Electronic Design

Technology Takes Kids From Toys To Engineering Careers

My son Joe is gaming via our Wi-Fi connection, lying on the couch with his Nintendo DS, racing Mario Kart drivers from around the globe. One teenage daughter, Anna, is up in her room lounging about and chatting and texting on her cell phone. My other daughter Sarah is sprawled out, watching one of the 400 or so channels that beam down from DirectTV's satellite. I'm wireless too, but working, writing this from the back porch. Yes, wireless is everywhere. (And giving teenagers myriad new ways to practice the art of lying about.) My kids seem to take this wireless ubiquity for granted. It's just another utility, like water, gas, or electric. I'm forever trying to get them to understand that these utilities aren't limitless—or free—especially those cell-phone minutes!

But as a parent of teenagers, I wonder if kids have the same sense of wonder about how things work when new technologies are so integral to their lifestyles. When radio and TV were new, they were such revolutionary technologies they inspired a whole generation to get into electronics.

The technology behind today's cell phones and video games is revolutionary in its own right. But as you electronic designers know, these products also drive the leading edge of digital design, with chips created via highly specialized EDA tools running on banks of servers, by teams of dozens if not hundreds of engineers. They aren't exactly Heathkit projects that can be torn apart and put back together in an afternoon!

FROM LEGOS TO LABS
When it comes to getting kids off the sofa and into engineering, Dean Kamen has been a trailblazer. Inventor of the Segway and holder of 150 patents, Kamen also founded FIRST (For Inspiration and Recognition of Science and Technology), the nonprofit group dedicated to inspiring young people to careers as inventors and scientists. And it works. A recent study by Brandeis University of the FIRST Lego League showed that 59% of students in the league want to pursue carrers in science or engineering.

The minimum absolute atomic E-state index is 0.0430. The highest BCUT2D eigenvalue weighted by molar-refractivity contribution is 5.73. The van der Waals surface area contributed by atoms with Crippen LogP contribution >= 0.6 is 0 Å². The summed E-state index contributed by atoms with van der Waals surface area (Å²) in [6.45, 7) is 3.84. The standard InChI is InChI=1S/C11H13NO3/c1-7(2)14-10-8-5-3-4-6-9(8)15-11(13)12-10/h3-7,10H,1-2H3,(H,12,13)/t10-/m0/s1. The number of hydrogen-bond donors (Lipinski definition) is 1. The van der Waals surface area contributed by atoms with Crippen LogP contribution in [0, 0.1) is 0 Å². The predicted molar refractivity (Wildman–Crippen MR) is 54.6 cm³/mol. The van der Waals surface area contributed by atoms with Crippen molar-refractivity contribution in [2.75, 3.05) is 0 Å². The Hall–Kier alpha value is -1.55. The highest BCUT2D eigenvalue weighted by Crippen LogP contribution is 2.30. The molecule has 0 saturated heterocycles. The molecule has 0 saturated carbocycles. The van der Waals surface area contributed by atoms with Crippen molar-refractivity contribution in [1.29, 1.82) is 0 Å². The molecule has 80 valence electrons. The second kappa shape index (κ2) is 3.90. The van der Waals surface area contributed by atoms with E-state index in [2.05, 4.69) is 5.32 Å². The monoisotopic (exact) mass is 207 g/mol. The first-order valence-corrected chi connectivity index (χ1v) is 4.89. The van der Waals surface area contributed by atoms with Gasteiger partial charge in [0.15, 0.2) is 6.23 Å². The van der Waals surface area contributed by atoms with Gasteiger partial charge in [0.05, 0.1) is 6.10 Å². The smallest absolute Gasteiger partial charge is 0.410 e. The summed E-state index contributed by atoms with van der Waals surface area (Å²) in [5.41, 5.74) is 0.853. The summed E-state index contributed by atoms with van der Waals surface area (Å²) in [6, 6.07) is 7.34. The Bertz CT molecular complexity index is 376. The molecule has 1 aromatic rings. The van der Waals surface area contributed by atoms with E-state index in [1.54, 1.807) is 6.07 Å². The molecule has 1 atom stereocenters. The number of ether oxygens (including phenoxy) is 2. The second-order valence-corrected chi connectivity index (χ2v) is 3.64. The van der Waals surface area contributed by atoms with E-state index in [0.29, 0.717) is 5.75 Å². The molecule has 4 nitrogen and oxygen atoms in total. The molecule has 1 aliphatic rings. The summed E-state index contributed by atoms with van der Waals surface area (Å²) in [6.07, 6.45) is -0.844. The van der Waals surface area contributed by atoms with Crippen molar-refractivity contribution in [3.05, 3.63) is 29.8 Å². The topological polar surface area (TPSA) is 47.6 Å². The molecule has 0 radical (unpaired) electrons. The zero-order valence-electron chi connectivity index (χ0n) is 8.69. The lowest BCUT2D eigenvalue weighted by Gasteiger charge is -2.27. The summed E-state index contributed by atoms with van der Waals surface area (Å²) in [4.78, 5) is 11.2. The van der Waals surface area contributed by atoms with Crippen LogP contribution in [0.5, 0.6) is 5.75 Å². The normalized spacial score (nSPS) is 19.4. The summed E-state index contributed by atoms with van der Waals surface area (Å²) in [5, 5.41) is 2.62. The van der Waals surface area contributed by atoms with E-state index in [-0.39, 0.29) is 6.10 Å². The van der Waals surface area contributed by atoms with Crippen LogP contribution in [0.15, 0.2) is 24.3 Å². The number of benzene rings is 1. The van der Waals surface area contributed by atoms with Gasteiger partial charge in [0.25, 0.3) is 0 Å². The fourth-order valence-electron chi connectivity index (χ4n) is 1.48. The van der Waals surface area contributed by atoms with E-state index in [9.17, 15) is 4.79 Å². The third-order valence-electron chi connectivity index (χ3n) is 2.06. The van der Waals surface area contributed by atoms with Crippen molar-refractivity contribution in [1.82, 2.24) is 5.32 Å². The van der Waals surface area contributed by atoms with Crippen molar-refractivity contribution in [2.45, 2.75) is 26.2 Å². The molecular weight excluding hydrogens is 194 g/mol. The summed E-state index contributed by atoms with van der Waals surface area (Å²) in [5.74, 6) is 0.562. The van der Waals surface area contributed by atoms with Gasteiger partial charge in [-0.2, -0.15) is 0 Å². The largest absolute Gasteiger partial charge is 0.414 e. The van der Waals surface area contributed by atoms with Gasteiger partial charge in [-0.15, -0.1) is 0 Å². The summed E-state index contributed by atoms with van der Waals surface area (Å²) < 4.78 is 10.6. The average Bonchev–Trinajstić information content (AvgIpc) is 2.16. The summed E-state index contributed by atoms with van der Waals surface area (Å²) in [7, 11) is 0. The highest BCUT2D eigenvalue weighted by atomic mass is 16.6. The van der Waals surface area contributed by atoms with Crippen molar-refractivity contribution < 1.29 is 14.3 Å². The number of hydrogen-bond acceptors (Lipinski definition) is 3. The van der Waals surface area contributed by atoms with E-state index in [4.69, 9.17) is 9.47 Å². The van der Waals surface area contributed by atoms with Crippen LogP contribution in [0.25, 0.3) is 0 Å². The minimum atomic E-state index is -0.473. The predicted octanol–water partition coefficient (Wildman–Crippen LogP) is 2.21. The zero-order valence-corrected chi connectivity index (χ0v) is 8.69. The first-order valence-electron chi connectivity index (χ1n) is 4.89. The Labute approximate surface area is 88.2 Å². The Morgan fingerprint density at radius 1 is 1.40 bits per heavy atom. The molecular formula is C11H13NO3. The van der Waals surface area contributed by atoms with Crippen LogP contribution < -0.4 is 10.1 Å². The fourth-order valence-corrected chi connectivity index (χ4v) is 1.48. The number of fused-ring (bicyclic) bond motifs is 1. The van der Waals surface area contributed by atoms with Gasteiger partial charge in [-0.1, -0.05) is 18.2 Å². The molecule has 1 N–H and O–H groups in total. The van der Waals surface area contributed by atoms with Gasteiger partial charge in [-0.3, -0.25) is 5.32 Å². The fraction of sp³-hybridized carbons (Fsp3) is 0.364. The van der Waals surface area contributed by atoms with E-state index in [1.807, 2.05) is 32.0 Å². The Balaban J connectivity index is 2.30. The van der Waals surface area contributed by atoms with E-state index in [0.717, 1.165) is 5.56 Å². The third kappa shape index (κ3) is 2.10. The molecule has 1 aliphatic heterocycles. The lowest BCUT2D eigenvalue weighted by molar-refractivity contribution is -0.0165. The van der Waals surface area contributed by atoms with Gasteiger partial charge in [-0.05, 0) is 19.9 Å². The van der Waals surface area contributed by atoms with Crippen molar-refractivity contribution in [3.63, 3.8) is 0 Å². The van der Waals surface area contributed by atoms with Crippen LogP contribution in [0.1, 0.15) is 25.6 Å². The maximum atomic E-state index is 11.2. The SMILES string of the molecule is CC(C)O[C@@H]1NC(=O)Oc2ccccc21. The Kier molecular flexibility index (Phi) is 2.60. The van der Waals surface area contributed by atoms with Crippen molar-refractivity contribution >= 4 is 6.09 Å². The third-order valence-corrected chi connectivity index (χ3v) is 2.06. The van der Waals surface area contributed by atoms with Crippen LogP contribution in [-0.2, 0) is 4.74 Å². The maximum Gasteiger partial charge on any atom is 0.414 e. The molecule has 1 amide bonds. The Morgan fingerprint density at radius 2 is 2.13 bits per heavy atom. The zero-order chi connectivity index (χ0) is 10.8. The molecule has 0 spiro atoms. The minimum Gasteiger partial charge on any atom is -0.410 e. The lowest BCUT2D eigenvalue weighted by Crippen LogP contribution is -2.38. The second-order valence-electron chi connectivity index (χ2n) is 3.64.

Kamen was a keynoter at NI Week last month in Austin, Texas where he discussed "Inspiring Present and Future Scientists and Engineers to Innovate." Kamen says FIRST sparks interest in engineering via the fun competitive spirit found in sports. The program works, with kids filling sports arenas for the FIRST Robotics finals!

At NI week, Kamen stressed the importance of practicing engineers getting involved at the local level to work with educators and to serve as mentors for kids aspiring to science and technology careers. As electronic designers, you can inspire the next generation! Check out www.usfirst.org to help.

Kamen was a natural for NI week, as National Instruments is very involved in educational initiatives and sponsors the FIRST programs. NI also partners with Lego, working with the toy company to develop Mindstorms NXT software that lets kids use drag and drop tools to program Lego robots.

LABVIEW: THE NEXT GENERATION
During NI week, National Instruments announced an NI LabVIEW Toolkit for LEGO Mindstorms NXT, so more advanced Mindstorms NXT users can use LabVIEW's graphical programming tools. Also, third-party developers can use the toolkit to program and control their hardware for use in the NXT software. For example, HiTechnic Products developed a Digital Compass Sensor for Mindstorms NXT.

At NI Week, Lego Education announced a collaboration with NI, Tufts University Center for Engineering Education Outreach, Carnegie Mellon University Robotics Academy, and Vernier Software & Technology. The goal is to integrate robotics kits, software, and sensors into a curriculum to help students learn science, engineering, and math concepts. The curriculum aims to provide a complete robotics engineering experience for students in grade three through the university level.

Lego says the goal is "not to produce a generation of roboticists," but rather to use the program to produce a " mathematically competent, technologically literate child." Still, a generation of roboticists might be just what we need, since robotics provides that engineering experience that ignites kids' interest.

As I watched Lego robots compete at NI week and saw the sophisticated use of sensors and programming, I couldn't help but think about the Jetsons-like possibilities for robots in our lives. Roomba, the popular vacuuming robot, is just the start. Who wouldn't want a robot that could pick up clothes and do the laundry or clean the house? Hey, that reminds me of the chores those lazy kids should be doing if they weren't lying around enjoying the wireless ubiquity!

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